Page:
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Congress reviewing Cuban sanctions, may lift travel ban

By Howard Schneider
Washington Post Staff Writer
Wednesday, July 7, 2010; A09

Mojitos at Varadero Beach . . . fishing in the waters Hemingway immortalized . . . dinner and a show at the Tropicana: A long list of currently forbidden pleasures will become legal for Americans under pending legislation that would lift central provisions of the United States' half-century embargo of Cuba.

The bill is being pushed by business and agriculture groups that have long argued that the Cold War-era sanctions against Cuba should be lifted, but it is opposed by an influential anti-communist lobby, which is against Cuba's ruling Castro family.

But at a time when the Obama administration is fighting to boost U.S. exports, supporters of the bill argue that they have their best chance yet to reopen a country famous for its white sand and hand-rolled cigars, featured in American pop culture from "I Love Lucy" to the "Godfather" films.

The sanctions have been in place since 1959, when communist leader Fidel Castro took over the country and nationalized the holdings of U.S. investors, and they became entrenched in U.S. foreign policy three years later, when Castro tried to import Soviet nuclear weapons.

A bill approved by the House Agriculture Committee last week would repeal a broad travel ban on Americans visiting the island -- leaving the broader sanctions in place but taking a major step toward weakening them. It also would loosen rules that allow food sales to the country.

Such efforts have come before, and there is no guarantee of success this time. The bill narrowly passed the Agriculture Committee, 25 to 20, and must clear the House Financial Services Committee and the Foreign Affairs Committee before a floor vote is possible.

The Obama administration in theory supports liberalizing relations with Cuba but has expressed disappointment at the pace of reform under current Cuban leader Raúl Castro, and did not testify at hearings on the pending legislation. Mike Hammer, spokesman for the National Security Council, was noncommittal on the substance of the legislation, saying the White House supported Congress's "robust" discussion of Cuba policy as an example of the type of democratic freedom that it would like for the Cuban people.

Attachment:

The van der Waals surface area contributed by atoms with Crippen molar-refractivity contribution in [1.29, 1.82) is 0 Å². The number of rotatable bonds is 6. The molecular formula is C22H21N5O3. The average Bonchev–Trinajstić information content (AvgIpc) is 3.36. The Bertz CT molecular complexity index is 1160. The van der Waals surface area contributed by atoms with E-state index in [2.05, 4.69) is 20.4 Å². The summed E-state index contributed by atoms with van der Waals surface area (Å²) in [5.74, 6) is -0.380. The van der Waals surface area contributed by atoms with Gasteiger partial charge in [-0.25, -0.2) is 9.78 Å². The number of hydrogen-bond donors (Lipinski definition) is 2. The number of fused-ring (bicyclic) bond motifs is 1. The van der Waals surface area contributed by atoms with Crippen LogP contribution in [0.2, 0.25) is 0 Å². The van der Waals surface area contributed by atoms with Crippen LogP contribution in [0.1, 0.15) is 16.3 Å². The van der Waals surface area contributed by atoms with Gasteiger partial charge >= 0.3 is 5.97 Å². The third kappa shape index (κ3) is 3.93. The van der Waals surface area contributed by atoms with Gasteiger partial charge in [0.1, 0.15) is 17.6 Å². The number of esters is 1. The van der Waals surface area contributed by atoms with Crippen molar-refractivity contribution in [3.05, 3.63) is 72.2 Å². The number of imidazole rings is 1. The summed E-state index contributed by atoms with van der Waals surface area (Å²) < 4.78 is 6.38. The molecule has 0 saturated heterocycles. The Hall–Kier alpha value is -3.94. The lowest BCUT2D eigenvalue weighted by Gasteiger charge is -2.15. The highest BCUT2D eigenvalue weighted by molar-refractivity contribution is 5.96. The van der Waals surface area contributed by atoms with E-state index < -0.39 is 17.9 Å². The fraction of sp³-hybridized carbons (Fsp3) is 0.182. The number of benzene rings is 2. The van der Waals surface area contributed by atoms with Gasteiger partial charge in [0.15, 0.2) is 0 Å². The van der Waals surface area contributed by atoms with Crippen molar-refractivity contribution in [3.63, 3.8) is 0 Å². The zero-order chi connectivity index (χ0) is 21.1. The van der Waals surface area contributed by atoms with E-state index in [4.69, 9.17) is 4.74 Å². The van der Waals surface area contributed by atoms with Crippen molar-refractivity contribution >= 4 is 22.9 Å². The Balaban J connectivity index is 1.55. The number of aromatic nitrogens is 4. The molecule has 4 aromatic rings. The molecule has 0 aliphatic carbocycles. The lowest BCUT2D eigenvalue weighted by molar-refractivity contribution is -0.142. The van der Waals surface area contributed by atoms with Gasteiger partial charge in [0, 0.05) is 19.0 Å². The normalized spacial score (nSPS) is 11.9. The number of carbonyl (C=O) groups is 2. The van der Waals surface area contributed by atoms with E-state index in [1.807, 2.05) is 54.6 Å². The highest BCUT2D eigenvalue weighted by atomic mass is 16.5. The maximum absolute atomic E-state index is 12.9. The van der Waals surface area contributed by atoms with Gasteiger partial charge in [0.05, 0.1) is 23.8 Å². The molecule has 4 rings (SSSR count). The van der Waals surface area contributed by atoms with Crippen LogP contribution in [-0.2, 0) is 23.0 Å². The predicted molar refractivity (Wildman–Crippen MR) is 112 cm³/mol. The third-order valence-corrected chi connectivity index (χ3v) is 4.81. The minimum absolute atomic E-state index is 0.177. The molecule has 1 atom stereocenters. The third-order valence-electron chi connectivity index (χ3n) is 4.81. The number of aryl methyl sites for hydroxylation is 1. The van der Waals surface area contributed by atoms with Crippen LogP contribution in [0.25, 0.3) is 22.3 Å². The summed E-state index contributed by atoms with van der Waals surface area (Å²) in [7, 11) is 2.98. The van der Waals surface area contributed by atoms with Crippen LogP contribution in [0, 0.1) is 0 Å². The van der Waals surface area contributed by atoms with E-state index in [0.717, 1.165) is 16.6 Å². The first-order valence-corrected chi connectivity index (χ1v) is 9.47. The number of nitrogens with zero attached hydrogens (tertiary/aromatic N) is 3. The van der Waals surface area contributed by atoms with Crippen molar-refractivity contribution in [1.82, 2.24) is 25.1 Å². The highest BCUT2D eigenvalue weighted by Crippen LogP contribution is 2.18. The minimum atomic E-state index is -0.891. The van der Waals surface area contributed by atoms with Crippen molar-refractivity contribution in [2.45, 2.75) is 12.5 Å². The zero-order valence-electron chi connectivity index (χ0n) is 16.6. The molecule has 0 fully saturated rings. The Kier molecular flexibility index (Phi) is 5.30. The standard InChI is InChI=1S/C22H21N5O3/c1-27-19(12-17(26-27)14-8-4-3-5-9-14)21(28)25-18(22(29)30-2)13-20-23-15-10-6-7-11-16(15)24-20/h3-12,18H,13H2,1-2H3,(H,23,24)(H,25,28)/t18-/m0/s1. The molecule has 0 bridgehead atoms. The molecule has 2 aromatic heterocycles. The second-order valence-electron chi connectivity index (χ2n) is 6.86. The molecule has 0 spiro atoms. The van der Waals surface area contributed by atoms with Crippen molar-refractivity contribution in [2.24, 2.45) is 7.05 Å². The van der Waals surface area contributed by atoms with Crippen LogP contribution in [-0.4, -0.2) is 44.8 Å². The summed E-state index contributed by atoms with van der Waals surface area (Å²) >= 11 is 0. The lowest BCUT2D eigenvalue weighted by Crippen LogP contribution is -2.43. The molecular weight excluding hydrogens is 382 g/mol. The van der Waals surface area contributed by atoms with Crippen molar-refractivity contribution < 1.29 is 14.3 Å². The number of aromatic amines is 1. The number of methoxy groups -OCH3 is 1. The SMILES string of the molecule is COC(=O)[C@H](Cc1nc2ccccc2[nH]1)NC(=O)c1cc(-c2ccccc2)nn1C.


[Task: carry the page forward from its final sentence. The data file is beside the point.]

In addition, what had been a budding agricultural trade with Cuba has foundered. First authorized in 2000, U.S. farm sales to Cuba grew steadily through 2008, peaking at more than $700 million and accounting for nearly 40 percent of the country's agricultural imports.

But financing restrictions -- the purchases must be handled through banks in a third country, and credit can't be offered -- and the economic downturn have undercut those sales as the country shifted to suppliers in Brazil, Canada and elsewhere, according to a study submitted to Congress by researchers at Texas A&M University.

The bill tries to reverse that by removing the financing restrictions, and putting Cuban importers on a more even footing with other purchasers of U.S. farm products. The current rules "have hand-delivered an export market in our own back yard to the Brazilians, the Europeans and other competitors around the world," said Rep. Collin C. Peterson (D-Minn.), chairman of the Agriculture Committee, at a March hearing on the legislation.

Lifting the travel rules, however, is potentially the more profound change. Americans are currently allowed to travel to Cuba under certain circumstances -- if they have a special permit to promote agricultural sales, for example, or, as of last year, if they are going to visit members of their immediate family.

Tourism is still prohibited, and business groups say they see the potential for hundreds of thousands of Americans to begin vacationing in Cuba if the rules are changed. That, they argue, might be a more effective tool for changing the country's politics; it would also be a step toward business groups' ultimate goal of lifting the embargo altogether.

With little American presence there since the late 1950s, Cuba is considered a ripe market for U.S. hotel and service companies -- a potentially profitable Caribbean playground.

Supporters of the bill acknowledge that the fight is likely to intensify in the House Foreign Affairs Committee, a forum where Cuba's restrictions on political rights and detention of political prisoners likely will get as much attention as its market for rice, soybeans and frozen chickens received in the agriculture committee.

Still, the U.S. Chamber of Commerce and other business groups are planning a push, and have made the pending bill one of the priority items on which it is rating legislators.

"Cuba has been frozen in time. Its leadership is a relic," said Myron Brilliant, the Chamber's senior vice president for international affairs. "If we want to improve the environment in Cuba, we have to find ways to do more trade and have more interaction."

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